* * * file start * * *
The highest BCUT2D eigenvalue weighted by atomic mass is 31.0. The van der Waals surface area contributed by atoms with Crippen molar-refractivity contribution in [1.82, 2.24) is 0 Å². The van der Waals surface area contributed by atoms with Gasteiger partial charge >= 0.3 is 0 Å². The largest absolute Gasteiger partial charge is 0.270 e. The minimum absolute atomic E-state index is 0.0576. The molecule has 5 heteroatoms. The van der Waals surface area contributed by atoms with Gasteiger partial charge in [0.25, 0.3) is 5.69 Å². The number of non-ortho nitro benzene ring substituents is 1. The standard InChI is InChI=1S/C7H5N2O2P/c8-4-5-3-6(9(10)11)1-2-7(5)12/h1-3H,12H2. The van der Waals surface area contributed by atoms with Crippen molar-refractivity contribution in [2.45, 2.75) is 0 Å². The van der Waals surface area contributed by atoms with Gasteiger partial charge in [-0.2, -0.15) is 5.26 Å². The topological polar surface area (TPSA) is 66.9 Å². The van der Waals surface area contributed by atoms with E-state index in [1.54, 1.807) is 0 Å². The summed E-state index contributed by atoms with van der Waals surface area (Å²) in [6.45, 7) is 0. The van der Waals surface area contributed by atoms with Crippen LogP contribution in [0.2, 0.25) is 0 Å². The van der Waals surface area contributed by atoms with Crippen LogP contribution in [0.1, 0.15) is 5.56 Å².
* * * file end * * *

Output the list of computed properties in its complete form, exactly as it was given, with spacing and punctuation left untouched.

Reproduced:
The highest BCUT2D eigenvalue weighted by atomic mass is 31.0. The van der Waals surface area contributed by atoms with Crippen molar-refractivity contribution in [1.82, 2.24) is 0 Å². The van der Waals surface area contributed by atoms with Gasteiger partial charge >= 0.3 is 0 Å². The largest absolute Gasteiger partial charge is 0.270 e. The minimum absolute atomic E-state index is 0.0576. The molecule has 5 heteroatoms. The van der Waals surface area contributed by atoms with Gasteiger partial charge in [0.25, 0.3) is 5.69 Å². The number of non-ortho nitro benzene ring substituents is 1. The standard InChI is InChI=1S/C7H5N2O2P/c8-4-5-3-6(9(10)11)1-2-7(5)12/h1-3H,12H2. The van der Waals surface area contributed by atoms with Crippen molar-refractivity contribution in [2.45, 2.75) is 0 Å². The van der Waals surface area contributed by atoms with Gasteiger partial charge in [-0.2, -0.15) is 5.26 Å². The topological polar surface area (TPSA) is 66.9 Å². The van der Waals surface area contributed by atoms with E-state index in [1.54, 1.807) is 0 Å². The summed E-state index contributed by atoms with van der Waals surface area (Å²) in [6.45, 7) is 0. The van der Waals surface area contributed by atoms with Crippen LogP contribution in [0.2, 0.25) is 0 Å². The van der Waals surface area contributed by atoms with Crippen LogP contribution in [0.1, 0.15) is 5.56 Å².